Sunday, October 25, 2009

In which I try (in second person)to describe what reading is to me (yet again).

You know that thing that happens when you feel like there is a engine behind your prose and it runs runs runs for days. The engine seems to run when you do anything. You pick up a book to read and you are driven all the way to the end(or sometimes you only want to read beginnings but you read the beginning of all 20 books you have home from the library). Your eyes eat up the words and they seem to inform something necessary and deeply connected to your prose. It's thrilling. And then one day the engine dies, I mean, it is just completely gone but the only reason you know is because you picked up a book. You held it there in front of your face and you realize you are totally stalled. The words are bumpy. They are in the way instead of pulling you forward. It seems so cruel that that you have to find out like this. You were excited to pick up the book. The writing had gotten hard today and a book sounded like such a treat, a break from the difficulty, a panacea or an opiate(which is better?). It was such a let down to find the words like that. Like a breech in contract. As if they had been cheating on you. And you have to realize once again how integral the reading is to the writing and vice-versa. And that there is no way over under or around this mood, you must go through it.

On a more up-beat note, I wish I had written this book(via Upstart Crow Literary). I have a thing for bears, especially ones that show their true violent and cuddly nature.

As Always(like beating a dead horse),
Tina

Thursday, October 22, 2009

I like this.

Probably everybody has seen this by now, but I saw this for the first time today. What am I doing? I know, I know, I totally am goofing off. But this guy would clearly appreciate pioneer punk.


Louis CK He has more good videos. Look him up on YouTube.

As Always(going back to work),
Tina

Wednesday, October 21, 2009

thank you, credit, sand art

Okay, time to thank followers because I have a new one--big thanks to Ray Veen for clicking that little button. Over at his blog you can become envious of his productivity and beautiful family. Looking forward to his work in progress update.

The reason I started doing this thank you thing here is because I admired Paul Michael Murphy's way with his reader, he is a blogger to be emulated, nothing but fun over there. Although that is not to say there is not also substance. Most recently writers and sensitivity, look now I'm quoting Nathan Bransford's blog titles too. And also attempting to give credit where credit is due.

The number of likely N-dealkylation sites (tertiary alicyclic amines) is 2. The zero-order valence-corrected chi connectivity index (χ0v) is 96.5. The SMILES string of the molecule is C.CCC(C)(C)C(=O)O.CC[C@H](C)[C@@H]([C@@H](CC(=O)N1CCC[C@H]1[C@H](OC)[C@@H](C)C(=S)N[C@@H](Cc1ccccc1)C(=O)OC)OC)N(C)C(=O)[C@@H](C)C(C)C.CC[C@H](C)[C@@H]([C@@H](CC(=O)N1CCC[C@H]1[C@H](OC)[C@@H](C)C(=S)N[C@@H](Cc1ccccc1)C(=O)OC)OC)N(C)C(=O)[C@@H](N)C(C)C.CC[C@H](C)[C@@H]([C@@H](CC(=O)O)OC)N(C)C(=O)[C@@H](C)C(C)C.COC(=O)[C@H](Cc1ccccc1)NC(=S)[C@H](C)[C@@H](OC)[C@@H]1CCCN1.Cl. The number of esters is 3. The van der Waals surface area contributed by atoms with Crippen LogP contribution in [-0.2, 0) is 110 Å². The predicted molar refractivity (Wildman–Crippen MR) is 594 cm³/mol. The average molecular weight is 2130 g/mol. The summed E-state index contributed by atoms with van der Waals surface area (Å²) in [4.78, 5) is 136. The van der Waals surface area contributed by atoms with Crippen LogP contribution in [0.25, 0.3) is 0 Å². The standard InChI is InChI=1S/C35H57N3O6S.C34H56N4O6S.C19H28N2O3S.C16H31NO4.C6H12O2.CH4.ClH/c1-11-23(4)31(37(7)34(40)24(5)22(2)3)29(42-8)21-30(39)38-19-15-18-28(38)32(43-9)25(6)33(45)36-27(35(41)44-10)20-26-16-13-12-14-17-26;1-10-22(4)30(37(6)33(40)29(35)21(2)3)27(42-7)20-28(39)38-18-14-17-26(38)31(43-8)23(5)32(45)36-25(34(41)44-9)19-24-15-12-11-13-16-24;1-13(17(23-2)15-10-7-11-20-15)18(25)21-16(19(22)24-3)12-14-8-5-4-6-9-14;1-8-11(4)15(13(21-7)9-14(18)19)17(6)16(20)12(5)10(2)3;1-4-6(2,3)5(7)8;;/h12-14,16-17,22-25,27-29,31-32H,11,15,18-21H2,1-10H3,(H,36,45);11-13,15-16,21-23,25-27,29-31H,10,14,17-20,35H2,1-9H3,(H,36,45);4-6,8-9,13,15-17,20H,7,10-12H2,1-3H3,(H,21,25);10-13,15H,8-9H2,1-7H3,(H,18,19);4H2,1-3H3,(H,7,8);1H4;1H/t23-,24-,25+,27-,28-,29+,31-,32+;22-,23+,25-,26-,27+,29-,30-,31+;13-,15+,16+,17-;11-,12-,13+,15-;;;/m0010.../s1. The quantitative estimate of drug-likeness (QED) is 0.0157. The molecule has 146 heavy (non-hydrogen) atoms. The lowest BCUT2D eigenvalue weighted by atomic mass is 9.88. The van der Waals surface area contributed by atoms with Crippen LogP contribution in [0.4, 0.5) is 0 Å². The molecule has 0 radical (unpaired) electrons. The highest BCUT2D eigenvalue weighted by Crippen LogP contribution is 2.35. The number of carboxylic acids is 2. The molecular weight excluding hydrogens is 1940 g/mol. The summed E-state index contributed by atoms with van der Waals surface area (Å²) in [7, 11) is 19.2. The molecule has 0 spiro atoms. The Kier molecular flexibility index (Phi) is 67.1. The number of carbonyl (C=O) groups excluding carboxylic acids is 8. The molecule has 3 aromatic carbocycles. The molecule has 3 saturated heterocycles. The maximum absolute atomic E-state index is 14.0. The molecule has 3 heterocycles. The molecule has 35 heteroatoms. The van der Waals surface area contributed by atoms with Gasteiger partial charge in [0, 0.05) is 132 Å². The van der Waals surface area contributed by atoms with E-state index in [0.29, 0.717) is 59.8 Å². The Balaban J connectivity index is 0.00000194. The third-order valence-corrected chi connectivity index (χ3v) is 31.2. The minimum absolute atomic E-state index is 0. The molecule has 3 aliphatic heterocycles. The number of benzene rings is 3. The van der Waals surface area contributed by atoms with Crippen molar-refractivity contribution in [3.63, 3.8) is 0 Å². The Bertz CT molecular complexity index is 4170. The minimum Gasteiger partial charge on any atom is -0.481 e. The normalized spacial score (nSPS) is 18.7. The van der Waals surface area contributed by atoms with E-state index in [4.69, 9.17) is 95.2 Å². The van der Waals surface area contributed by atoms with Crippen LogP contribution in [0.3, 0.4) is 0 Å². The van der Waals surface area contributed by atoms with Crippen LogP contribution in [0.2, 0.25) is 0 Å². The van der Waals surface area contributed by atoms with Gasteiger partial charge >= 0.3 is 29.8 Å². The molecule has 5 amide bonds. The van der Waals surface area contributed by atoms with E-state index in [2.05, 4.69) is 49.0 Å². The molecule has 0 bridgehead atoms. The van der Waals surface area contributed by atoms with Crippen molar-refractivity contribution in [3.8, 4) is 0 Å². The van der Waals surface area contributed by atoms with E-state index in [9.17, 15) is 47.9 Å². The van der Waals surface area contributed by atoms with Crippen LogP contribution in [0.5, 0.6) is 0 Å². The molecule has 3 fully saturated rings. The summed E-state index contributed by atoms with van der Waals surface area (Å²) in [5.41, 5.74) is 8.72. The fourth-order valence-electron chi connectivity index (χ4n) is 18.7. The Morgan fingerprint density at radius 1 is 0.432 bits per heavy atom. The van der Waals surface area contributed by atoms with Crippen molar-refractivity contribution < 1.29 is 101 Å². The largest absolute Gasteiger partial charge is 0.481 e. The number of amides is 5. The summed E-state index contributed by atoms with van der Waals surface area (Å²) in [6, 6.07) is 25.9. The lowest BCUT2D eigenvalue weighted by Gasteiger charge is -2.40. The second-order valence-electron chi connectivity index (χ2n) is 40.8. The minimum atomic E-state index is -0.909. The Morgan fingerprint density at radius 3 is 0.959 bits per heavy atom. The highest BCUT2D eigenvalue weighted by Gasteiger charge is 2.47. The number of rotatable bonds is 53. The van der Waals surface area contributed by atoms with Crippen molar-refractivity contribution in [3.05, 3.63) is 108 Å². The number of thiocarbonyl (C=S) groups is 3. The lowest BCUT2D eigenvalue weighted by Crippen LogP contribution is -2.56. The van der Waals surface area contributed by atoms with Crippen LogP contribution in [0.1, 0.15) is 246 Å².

Finally, this was on kottke.org and you don't have to watch the whole thing, but you could watch some. Jason Kottke said to watch until at least 1:06. I think it is amazing.



When I'm always going on about gesture drawings and their place in revision, this is what I want. Can you appreciate how impermanent that is? If only I treated my words more like sand. I love how her story is told and changed through these great strokes of sand. Or small little smudges. I need to get myself a back light sand table, clearly.

As Always(thinking of you, xo),
Tina

Sunday, October 18, 2009

Annie Dillard and Where The Wild Things Are (in that order)

When I wrote non-fiction, I wanted to be like Annie Dillard. I liked how hard she came down on me as I read. She wrote words with teeth. I felt like I learned a lot from reading her, taking the words apart to see how they worked. I learned to want the surprise and the sharpness, but it is clear I would have learned more from studying with her. Alexander Chee has an essay full of Annie Dillard's teacherly wisdom up at The Morning News(via Editorial Ass). Dillard's verb exercise(she got it from Samuel Johnson) is a bit of brilliance. I like that quote near the end about hard work beating talent alone. Also what she said about not having to be original all the time was pretty reassuring. And I also like the idea of accidents leading the way. I love taking, teaching and thinking about creative writing classes. I went to Chee's blog to to nose around. I found an article by Junot Diaz about the writing of his book(I heard an interview with J.D. on Meet the Writers once that I loved) and the words of Cory Doctorow about the author and Chee's own techniques of applying tarot cards to characters. I could learn much from Alexander Chee too and I never heard about him until today.